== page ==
…And it will be for a long time to come.
Three reasons: 1)Free 2)Curated 3)Simple
I just read Macklemore’s post on his meteoritic rise to international superstar. One year ago, he and his team were an underground rapper/band playing any venue possible to an audience of 10-100 people. After his first single, “Thrift Shop” going #1 on iTunes for 3 weeks, he received a few phone calls – to say the least.
LA Reid came out to see one of his shows in Minnesota and offered him a deal. He politely refused, however, Macklemore’s manager got an idea. The idea was to approach their distributor (subsidiary of Warner Bros) to shop their single(s) to radio and pay a commission back to the distributor. This is a story unto itself – possibly changing the music business forever. At first the distributor refused, but after some negotiation they struck a deal. Thrift Shop was a monster hit on radio, which blew up worldwide. Macklemore followed up with two more singles that were just as big, “Same Love” even bigger.
The internet provides access to billions of people, but there’s very little curation and focused attention. It’s an extremely long tail with millions of curators. There’s no such thing as passive listening – even Pandora requires self-curation.
Why Radio Still Matters in 2020
Radio provides focused exposure that the Internet can’t. The reason is the car radio. It takes no effort to listen to the radio in the car. Even Pandora and Sirius have limited listenership due to the (underrated) digital divide. You need to pay a subscription and/or have high-speed Internet in your car. I’m all about innovation, but radio still provides higher quality sound (look it up). Radio is super simple tech. Two buttons that you can use while still driving.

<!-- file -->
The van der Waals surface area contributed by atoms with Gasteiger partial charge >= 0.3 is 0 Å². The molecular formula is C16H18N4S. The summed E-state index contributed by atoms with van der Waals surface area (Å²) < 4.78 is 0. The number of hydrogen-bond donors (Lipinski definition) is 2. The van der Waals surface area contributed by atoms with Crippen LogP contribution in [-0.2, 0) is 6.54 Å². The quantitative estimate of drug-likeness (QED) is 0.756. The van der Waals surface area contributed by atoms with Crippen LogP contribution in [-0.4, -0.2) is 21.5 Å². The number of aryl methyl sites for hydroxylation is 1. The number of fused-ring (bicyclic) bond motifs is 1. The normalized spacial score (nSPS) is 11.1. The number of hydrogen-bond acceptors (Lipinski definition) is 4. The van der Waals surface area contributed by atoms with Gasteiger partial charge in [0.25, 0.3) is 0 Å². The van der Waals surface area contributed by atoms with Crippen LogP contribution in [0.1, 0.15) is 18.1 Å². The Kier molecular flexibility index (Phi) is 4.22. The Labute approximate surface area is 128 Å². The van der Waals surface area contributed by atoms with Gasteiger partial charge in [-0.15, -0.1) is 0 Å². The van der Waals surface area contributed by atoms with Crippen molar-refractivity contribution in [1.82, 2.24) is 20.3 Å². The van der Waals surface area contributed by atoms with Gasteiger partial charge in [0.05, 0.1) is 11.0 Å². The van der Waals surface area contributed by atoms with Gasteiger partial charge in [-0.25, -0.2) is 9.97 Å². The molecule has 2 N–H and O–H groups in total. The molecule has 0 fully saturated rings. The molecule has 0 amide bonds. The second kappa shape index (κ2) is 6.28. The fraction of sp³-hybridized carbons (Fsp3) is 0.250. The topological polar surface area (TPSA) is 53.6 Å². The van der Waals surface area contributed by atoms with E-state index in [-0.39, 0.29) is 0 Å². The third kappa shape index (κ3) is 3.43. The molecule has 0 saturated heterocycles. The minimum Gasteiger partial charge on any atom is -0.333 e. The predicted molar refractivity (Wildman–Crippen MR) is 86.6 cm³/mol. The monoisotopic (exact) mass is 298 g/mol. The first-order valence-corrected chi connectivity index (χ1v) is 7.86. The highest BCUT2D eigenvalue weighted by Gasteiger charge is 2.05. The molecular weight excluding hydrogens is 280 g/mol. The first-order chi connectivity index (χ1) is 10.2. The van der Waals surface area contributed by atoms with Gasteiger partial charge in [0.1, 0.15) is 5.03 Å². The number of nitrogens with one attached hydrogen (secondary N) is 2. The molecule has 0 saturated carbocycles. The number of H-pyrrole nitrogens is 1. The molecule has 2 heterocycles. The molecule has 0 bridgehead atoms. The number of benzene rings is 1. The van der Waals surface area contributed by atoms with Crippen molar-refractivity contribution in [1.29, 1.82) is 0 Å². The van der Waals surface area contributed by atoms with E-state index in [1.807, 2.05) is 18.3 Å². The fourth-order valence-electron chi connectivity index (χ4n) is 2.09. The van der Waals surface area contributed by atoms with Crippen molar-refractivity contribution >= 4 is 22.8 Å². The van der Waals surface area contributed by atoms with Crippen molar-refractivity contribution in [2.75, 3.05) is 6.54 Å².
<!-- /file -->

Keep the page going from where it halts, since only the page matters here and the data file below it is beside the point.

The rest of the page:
Macklemore’s songs went to #1 on iTunes, but that was only 78,000 albums sold after a month. iTunes was the ultimate test market for Macklemore and radio provided the multiplier. Sales went into the millions after radio.
Radio is the 10x Multiplier
Think about it, as big as Macklemore is now, why couldn’t he breakthrough his modest underground following? I think it’s because his network of influencers can only reach so far. Having your (great) songs blasted on thousands of radio stations, tens of thousands of times per day is going to gain new influencers – thus dumping gas on the forest fire. Everyone in Macklemore’s camp knew – there was a ceiling in the underground world.
YouTube probably has the same impact as radio, however it still requires someone to 1) find the video, 2) press play and 3) watch something on a device. All of which is not free, curated or simple.